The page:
It all looks good, what is the problem here?

There are multiple problems actually.

  • While the publishers will save on the licensing fees in the long-term, they’ll have to re-encode their entire library into a new compression format to keep supporting Google Chrome. This will definitely be a major issues. Google themselves will have to face it but they probably already started working on it.
  • What about all the hardware devices that support H.264? Not many devices in the market are optimized for WebM or Theora playback. It will easily take an year or more to include this support and many manufacturers may not even do it then. Does Google plan to keep multiple copies of videos on YouTube for specific devices?
  • The above also includes Google’s own Android devices. Will they drop support for H.264 too?
  • It’s a major kickback to HTML5 which is being called by many as the future of the web. This needs some explanation.
    Since it’s pretty much impossible to move everything to a new codec standard, the web will have multiple popular video compression standards supported by various groups. Apple and Microsoft support H.264 and Google supports WebM and Theora. Since most websites want to run on most web browsers, the only solution is Adobe Flash. And if Flash stays on, it means HTML 5’s development will be slower. The publishers will have to choose between building in HTML and keeping multiple copies of video or building in Flash which will natively support playback of all video codecs.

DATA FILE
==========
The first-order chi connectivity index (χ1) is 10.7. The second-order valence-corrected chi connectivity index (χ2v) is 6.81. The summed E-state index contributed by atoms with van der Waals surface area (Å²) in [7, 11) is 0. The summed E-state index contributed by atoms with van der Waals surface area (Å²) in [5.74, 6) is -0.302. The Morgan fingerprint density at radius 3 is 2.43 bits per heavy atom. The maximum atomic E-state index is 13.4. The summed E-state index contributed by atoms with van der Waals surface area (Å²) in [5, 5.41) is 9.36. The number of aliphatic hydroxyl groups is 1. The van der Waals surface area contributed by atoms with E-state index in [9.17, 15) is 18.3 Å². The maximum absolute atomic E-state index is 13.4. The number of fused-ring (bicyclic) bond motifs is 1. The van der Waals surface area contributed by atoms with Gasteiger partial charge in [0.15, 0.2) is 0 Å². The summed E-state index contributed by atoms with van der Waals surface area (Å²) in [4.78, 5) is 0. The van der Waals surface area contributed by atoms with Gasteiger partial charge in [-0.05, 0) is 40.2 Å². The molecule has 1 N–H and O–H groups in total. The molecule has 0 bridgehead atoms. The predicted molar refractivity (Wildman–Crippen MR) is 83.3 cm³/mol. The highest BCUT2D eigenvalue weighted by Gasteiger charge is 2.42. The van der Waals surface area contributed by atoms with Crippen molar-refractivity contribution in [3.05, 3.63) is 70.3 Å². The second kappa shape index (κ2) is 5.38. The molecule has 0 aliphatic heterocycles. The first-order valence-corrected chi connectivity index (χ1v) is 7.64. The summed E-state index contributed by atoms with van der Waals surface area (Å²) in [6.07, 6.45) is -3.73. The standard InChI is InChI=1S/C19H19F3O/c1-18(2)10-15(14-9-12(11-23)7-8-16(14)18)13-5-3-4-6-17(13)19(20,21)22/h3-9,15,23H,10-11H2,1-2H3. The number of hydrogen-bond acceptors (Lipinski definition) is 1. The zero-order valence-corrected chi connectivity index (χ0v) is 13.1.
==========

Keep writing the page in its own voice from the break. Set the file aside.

The strange thing here is that Google itself is a major proponent of HTML5.
  • As John Gruber pointed out, if this is to support open innovation and leave behind proprietary, closed standards, why is Google Chrome supporting Adobe Flash? In fact they bundle Adobe Flash along with Chrome.
  • The biggest problem is that does Google think they are allowed to take a decision on behalf on everyone on the Internet? As znu points out on Slashdot, WebM itself infringes many H.264 patents. How is that ok? This is Google manipulating the market entirely for their selfish advantage here, and it’s all the worse because they’re pretending otherwise. And it’s going to be really frustrating watching people fall for it.